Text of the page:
The Biology of Horror: Gothic Literature and Film (2002) Jack Morgan [Amazon.com] [FR] [DE] [UK]

Amazon.com's Statistically Improbable Phrases, or "SIPs", show you the interesting, distinctive, or unlikely phrases that occur in the text of books in Search Inside the Book. Our computers scan the text of all books in the Search Inside program. If they find a phrase that occurs a large number of times in a particular book relative to how many times it occurs across all Search Inside books, that phrase a SIP in that book. --sitb-feedback@amazon.com

SIPs for ISBN: 0809324717:
horror invention, macabre literature, contagion horror, literary horror, literary gothicism, horror mode, horror aesthetic, horror literature, horror imagination

Product Description:
Unearthing the fearful flesh and sinful skins at the heart of gothic horror, Jack Morgan rends the genre’s biological core from its oft-discussed psychological elements and argues for a more transhistorical conception of the gothic, one negatively related to comedy. The Biology of Horror: Gothic Literature and Film dissects popular examples from the gothic literary and cinematic canon, exposing the inverted comic paradigm within each text.

Morgan’s study begins with an extensive treatment of comedy as theoretically conceived by Suzanne Langer, C. L. Barber, and Mikhail Bakhtin. Then, Morgan analyzes the physical and mythological nature of horror in inverted comic terms, identifying a biologically grounded mythos of horror. Motifs such as sinister loci, languishment, masquerade, and subversion of sensual perception are contextualized here as embedded in an organic reality, resonating with biological motives and consequences. Morgan also devotes a chapter to the migration of the gothic tradition into American horror, emphasizing the body as horror’s essential place in American gothic.

The bulk of Morgan’s study is applied to popular gothic literature and films ranging from high gothic classics like Matthew Lewis’s The Monk, Ann Radcliffe’s The Mysteries of Udolpho, Charles Maturin’s Melmoth the Wanderer, and Mary Shelley’s Frankenstein, to later literary works such as Poe’s macabre tales, Melville’s "Benito Cereno," J.S Le Fanu’s Uncle Silas, H.P. Lovecraft’s "The Shadow over Innsmouth," Shirley Jackson’s The Haunting of Hillhouse, Stephen King’s Salem's Lot, and Clive Barker’s The Damnation Game. Considered films include Nosferatu, Invasion of the Body Snatchers, Friday the 13th, Halloween, Night of the Living Dead, Angel Heart, The Stand, and The Shining.

Morgan concludes his physical examination of the Gothic reality with a consideration born of Julia Kristeva’s theoretical rubric which addresses horror’s existential and cultural significance, its lasting fascination, and its uncanny positive—and often therapeutic—direction in literature and film. --via Amazon.com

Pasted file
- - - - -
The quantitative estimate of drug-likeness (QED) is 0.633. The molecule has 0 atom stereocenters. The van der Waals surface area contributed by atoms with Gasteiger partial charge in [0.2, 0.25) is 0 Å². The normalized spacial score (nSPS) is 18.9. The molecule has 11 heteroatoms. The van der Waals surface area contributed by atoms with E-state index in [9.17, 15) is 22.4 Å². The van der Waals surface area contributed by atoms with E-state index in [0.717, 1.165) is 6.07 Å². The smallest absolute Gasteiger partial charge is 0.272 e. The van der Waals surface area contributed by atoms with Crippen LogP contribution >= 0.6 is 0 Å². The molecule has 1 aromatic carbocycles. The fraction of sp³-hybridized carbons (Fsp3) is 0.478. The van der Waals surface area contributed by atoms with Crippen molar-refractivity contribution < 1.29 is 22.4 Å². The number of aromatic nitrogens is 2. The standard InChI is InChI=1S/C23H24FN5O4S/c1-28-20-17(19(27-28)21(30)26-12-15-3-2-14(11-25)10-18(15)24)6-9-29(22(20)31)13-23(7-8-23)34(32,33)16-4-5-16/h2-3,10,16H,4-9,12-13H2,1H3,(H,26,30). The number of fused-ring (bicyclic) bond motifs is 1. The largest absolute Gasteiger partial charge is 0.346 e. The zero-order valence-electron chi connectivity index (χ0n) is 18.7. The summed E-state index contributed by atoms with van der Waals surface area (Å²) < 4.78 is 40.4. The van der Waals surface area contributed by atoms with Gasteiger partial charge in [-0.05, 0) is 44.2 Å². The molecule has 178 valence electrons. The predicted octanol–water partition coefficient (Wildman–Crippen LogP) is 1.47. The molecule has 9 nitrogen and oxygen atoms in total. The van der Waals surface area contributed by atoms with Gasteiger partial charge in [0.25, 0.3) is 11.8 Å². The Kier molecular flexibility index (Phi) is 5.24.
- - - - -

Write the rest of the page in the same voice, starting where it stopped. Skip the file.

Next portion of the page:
see also: gothic - horror - biology - film - literature - Julia Kristeva

2005, Mar 13; 19:19 ::: Mondo 2000

Cover of "Mondo 2000" issue 13 by Keichi Ohta
image sourced here. [Mar 2005]

Parents who thumb through Mondo 2000 will find much here to upset them. An article on house music makes popping MDMA (ECSTASY) and thrashing all night to music that clocks 120 beats per minute sound like an experience no red-blooded teenager would want to miss. After describing in detail the erotic effects of massive doses of L-dopa, MDA and deprenyl, the entry on aphrodisiacs adds as an afterthought that in some combinations these drugs can be fatal. Essays praising the beneficial effects of psychedelics and smart drugs on the ''information processing'' power of the brain sit alongside RANTS that declare, among other things, that ''safe sex is boring sex'' and that ''cheap thrills are fun.'' --http://www.time.com/time/archive/preview/0,10987,977654,00.html [Mar 2005]

Mondo 2000 was a glossy 'cyberculture' magazine published in California during the 1980s and 90s. It covered cyberpunk topics such as VR and smart drugs. It was seen as a more anarchic or subversive reflection of its later contemporary, Wired magazine.

Mondo 2000 originated as High Frontiers in 1984, edited by R. U. Sirius (pseudonym for Ken Goffman) and Queen Mu (Allison Bailey Kennedy). Sirius was joined by hacker Jude Milhon (a.k.a St Jude) as editor and the magazine was renamed Reality Hackers in 1988 to better reflect its drugs and computers theme. It changed name again to Mondo 2000 in 1989. The magazine continued to be published under this name until the last issue, published in 1998.

Writers featured included William Gibson, Rudy Rucker, Bruce Sterling, and Robert Anton Wilson. --http://en.wikipedia.org/wiki/Mondo_2000 [Mar 2005]

see also: Mondo - cyber - R.U. Sirius - William Gibson

2005, Mar 13; 18:48 ::: Ron Mueck (1958 - )

Ghost (1998) - Ron Mueck
image sourced here. [Mar 2005]

Ron Mueck (born 1958) is an Australian hyper-realist sculptor working in Britain.

Mueck's early career was as a model maker and puppeteer for children's television and films, notably the film Labyrinth for which he also contributed the voice of Ludo.

Mueck moved on to establish his own company in London, making photo-realistic props and animatronics for the advertising industry. Although highly detailed, these props were usually designed to be photographed from one specific angle hiding the mess of construction seen from the other side. Mueck increasingly wanted to produce realistic sculptures which looked perfect from all angles.